A new CDC report could reignite the debate over Hollywood’s influence on teen tobacco use

A new study about a rise in onscreen smoking is helping firm up the link between the media’s influences and our real-life behavior.

A recent report by the Centers for Disease Control and Prevention found that between 2010 and 2016, the number of instances tobacco was used in any calendar week’s top 10-grossing movies had grown by a whopping 80 percent. From 2010 to 2016, the big screen increased overall tobacco impressions — otherwise known as the individual occurrences of tobacco use — by 72 percent, or 1,321 films.

Among R-rated films, the trend grew 90 percent over that six-year period while films that fall under the young-adult-oriented PG-13 rating saw a 43 percent increase. On the other hand, the percentage of youth-oriented films featuring tobacco use dropped to 26 percent in 2016 from 31 percent in 2010. In addition, G and PG films were the only group to see a drop in impressions, which went from 30 to 4 between 2015 and 2016.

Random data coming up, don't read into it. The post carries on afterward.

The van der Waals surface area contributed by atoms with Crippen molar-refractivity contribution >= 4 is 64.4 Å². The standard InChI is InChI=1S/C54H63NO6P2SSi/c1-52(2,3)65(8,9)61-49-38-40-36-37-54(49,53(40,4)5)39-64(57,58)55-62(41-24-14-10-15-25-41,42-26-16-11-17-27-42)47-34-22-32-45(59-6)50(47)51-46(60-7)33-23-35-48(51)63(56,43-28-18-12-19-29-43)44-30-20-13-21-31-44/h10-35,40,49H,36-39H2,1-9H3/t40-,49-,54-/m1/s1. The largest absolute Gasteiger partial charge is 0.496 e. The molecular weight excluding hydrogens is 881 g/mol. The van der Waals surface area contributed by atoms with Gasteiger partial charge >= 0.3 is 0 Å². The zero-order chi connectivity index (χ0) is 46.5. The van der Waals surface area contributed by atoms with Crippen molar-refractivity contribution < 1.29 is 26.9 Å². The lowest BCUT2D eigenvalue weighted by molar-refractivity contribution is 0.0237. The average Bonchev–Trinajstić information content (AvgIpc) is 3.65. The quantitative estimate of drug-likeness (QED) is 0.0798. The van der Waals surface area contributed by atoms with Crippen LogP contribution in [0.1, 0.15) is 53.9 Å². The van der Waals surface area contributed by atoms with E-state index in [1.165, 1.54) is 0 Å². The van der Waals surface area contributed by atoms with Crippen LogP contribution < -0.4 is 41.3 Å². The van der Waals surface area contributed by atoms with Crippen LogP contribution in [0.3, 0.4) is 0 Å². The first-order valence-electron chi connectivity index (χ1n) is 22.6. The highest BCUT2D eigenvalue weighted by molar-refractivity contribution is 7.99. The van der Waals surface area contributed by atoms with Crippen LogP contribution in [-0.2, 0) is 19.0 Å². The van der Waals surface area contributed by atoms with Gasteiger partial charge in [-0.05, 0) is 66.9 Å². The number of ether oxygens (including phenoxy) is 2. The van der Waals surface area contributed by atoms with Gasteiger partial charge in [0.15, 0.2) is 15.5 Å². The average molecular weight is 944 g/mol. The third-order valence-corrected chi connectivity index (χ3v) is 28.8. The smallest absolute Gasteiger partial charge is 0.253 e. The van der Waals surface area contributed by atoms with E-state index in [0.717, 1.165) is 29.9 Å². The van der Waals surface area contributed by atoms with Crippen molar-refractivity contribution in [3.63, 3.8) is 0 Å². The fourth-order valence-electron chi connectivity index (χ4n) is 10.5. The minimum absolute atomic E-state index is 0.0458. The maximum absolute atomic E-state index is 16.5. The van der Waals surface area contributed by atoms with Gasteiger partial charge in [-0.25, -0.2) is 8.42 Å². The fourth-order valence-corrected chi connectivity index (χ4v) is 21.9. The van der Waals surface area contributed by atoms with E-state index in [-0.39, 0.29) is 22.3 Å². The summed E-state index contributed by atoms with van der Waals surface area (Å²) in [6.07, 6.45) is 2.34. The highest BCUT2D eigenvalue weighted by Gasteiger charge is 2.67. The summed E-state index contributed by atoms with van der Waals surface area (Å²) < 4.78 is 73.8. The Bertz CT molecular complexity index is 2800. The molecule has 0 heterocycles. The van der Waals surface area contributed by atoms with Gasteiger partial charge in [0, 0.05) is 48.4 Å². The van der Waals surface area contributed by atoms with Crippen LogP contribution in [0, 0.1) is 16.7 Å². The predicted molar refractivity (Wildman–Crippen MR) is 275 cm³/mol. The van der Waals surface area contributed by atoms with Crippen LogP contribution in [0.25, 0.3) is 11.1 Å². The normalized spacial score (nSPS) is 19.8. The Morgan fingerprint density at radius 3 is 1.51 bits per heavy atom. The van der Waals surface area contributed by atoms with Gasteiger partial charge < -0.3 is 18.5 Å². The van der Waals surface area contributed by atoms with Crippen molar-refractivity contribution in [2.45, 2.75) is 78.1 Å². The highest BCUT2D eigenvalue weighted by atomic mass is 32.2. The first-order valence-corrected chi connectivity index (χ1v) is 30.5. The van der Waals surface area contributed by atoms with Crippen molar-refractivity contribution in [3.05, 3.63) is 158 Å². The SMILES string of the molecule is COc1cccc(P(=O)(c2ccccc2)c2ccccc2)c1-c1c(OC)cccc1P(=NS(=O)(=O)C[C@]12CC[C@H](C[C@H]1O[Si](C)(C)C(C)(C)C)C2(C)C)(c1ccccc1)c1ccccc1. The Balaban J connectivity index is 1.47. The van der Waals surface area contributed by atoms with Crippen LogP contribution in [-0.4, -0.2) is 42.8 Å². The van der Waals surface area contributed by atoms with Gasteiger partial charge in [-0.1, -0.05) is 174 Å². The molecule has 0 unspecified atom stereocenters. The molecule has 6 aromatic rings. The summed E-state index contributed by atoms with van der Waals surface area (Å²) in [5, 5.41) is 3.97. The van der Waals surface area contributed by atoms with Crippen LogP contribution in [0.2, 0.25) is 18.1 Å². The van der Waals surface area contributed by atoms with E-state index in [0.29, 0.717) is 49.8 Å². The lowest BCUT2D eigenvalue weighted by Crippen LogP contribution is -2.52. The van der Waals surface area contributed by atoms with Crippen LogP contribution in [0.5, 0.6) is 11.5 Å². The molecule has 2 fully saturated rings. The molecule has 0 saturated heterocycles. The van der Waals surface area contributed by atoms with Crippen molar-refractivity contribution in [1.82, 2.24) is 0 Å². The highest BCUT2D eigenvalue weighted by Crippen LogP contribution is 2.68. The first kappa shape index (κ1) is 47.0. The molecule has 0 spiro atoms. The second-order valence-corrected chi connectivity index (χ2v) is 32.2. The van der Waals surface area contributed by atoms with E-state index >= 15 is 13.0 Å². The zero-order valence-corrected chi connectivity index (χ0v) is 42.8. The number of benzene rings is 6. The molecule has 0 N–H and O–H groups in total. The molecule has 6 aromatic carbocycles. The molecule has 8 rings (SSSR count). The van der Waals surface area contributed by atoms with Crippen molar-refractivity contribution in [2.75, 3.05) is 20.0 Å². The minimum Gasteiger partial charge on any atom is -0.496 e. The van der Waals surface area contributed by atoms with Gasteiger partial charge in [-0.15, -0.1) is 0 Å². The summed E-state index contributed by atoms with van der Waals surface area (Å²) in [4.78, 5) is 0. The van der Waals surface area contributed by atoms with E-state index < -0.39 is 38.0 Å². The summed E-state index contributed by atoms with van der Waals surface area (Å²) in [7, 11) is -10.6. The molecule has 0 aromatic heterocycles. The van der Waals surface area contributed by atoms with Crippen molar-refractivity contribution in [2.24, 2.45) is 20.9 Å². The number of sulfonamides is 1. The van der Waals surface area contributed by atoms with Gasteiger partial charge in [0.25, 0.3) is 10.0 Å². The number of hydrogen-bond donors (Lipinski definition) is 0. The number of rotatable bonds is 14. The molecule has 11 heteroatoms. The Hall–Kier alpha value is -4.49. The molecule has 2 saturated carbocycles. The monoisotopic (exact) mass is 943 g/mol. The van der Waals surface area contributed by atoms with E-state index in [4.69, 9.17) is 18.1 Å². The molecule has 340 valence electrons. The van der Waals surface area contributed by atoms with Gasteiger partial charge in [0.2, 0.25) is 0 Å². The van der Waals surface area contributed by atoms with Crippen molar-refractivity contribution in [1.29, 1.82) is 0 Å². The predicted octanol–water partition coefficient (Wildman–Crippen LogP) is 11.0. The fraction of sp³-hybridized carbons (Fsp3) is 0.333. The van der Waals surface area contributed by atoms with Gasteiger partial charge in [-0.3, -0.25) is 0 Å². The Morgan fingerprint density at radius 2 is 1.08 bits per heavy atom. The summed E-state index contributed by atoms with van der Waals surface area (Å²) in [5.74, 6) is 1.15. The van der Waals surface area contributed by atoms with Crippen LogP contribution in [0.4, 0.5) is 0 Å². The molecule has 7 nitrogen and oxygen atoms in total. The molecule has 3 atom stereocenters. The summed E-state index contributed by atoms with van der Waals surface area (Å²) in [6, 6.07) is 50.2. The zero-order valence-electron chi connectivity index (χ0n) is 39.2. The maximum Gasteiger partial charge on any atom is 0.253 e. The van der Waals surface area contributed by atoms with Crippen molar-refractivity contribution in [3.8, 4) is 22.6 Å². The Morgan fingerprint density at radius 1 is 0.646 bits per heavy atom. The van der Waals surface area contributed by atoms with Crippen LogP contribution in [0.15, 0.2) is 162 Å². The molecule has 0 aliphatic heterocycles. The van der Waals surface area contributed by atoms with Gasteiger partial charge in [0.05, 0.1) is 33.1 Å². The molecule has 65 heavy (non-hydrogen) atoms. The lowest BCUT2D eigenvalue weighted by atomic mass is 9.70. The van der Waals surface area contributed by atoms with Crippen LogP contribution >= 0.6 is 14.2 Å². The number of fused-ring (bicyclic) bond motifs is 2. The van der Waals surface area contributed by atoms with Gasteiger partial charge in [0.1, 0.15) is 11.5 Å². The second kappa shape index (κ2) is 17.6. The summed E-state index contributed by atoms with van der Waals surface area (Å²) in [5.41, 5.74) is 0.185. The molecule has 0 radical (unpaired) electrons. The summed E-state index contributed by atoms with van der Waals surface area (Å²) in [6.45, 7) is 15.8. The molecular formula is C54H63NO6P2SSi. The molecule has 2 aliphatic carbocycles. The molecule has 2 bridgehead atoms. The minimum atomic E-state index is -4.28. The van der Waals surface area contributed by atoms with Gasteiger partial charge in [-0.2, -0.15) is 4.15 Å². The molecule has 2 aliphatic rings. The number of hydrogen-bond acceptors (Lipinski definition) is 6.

The CDC attributes the decline in the percentage of movies featuring tobacco use to “a decline in smoking in movies with larger budgets,” specifically films that spend more than $50 million. For perspective, in 2007 the average cost to produce a major studio movie — without marketing — was $65 million, which seems to be leading to substantially more films losing the presence of tobacco than are retaining it.

The drop in the percentage of youth-oriented films featuring tobacco use, as well as the dramatic decline in tobacco occurrences in G and PG films, is positive. Still, tobacco impressions within films geared toward teens and young adults hasn’t improved since 2010. If it had, the CDC reports that all youth-rated films would have been completely smoke-free by 2015. Instead, “the average number of tobacco incidents increased 55 percent in youth-rated movies with any tobacco depiction,” a result of five of Hollywood’s six major movie companies — all of which have corporate tobacco depiction policies — featuring more tobacco use.

The answer to the issue lies with where, how much, and what type of tobacco is being used in cinema. In short, fewer movies are featuring not just more smoking but more kinds of tobacco use. That concentrated increase is once again raising concerns about the relationship between tobacco’s presence in media and an increased likelihood of picking up the habit.

The full story was first published at Vox on July 13, 2017

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